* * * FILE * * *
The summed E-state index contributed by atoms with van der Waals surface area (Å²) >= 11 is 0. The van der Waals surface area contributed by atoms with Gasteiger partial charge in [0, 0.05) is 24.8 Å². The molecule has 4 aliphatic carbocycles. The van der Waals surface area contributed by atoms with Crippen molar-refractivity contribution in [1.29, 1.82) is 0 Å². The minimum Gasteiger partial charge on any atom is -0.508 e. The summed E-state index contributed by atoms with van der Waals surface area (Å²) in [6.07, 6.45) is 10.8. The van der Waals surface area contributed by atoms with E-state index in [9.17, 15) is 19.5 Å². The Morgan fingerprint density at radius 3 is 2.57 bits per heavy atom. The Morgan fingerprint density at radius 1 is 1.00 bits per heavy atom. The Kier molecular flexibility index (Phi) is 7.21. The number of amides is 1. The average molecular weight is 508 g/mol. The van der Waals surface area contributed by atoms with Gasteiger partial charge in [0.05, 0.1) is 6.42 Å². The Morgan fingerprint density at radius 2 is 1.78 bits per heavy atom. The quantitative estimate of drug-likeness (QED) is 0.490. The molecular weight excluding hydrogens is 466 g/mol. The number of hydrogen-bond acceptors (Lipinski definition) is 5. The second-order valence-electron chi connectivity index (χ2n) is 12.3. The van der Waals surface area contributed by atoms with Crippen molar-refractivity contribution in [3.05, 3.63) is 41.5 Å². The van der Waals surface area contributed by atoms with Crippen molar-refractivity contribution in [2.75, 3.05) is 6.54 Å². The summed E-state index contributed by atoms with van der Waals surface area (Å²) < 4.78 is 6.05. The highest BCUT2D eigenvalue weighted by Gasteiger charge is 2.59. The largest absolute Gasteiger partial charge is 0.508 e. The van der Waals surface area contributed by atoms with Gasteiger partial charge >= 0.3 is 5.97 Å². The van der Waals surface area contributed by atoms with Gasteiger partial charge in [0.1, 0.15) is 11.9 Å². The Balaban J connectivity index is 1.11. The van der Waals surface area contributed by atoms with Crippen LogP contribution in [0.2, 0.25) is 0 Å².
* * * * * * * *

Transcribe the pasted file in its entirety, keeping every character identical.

The summed E-state index contributed by atoms with van der Waals surface area (Å²) >= 11 is 0. The van der Waals surface area contributed by atoms with Gasteiger partial charge in [0, 0.05) is 24.8 Å². The molecule has 4 aliphatic carbocycles. The van der Waals surface area contributed by atoms with Crippen molar-refractivity contribution in [1.29, 1.82) is 0 Å². The minimum Gasteiger partial charge on any atom is -0.508 e. The summed E-state index contributed by atoms with van der Waals surface area (Å²) in [6.07, 6.45) is 10.8. The van der Waals surface area contributed by atoms with E-state index in [9.17, 15) is 19.5 Å². The Morgan fingerprint density at radius 3 is 2.57 bits per heavy atom. The Morgan fingerprint density at radius 1 is 1.00 bits per heavy atom. The Kier molecular flexibility index (Phi) is 7.21. The number of amides is 1. The average molecular weight is 508 g/mol. The van der Waals surface area contributed by atoms with Gasteiger partial charge in [0.05, 0.1) is 6.42 Å². The Morgan fingerprint density at radius 2 is 1.78 bits per heavy atom. The quantitative estimate of drug-likeness (QED) is 0.490. The molecular weight excluding hydrogens is 466 g/mol. The number of hydrogen-bond acceptors (Lipinski definition) is 5. The second-order valence-electron chi connectivity index (χ2n) is 12.3. The van der Waals surface area contributed by atoms with Crippen molar-refractivity contribution in [3.05, 3.63) is 41.5 Å². The van der Waals surface area contributed by atoms with Crippen molar-refractivity contribution in [2.75, 3.05) is 6.54 Å². The summed E-state index contributed by atoms with van der Waals surface area (Å²) < 4.78 is 6.05. The highest BCUT2D eigenvalue weighted by Gasteiger charge is 2.59. The largest absolute Gasteiger partial charge is 0.508 e. The van der Waals surface area contributed by atoms with Gasteiger partial charge >= 0.3 is 5.97 Å². The van der Waals surface area contributed by atoms with Gasteiger partial charge in [0.1, 0.15) is 11.9 Å². The Balaban J connectivity index is 1.11. The van der Waals surface area contributed by atoms with Crippen LogP contribution in [0.2, 0.25) is 0 Å².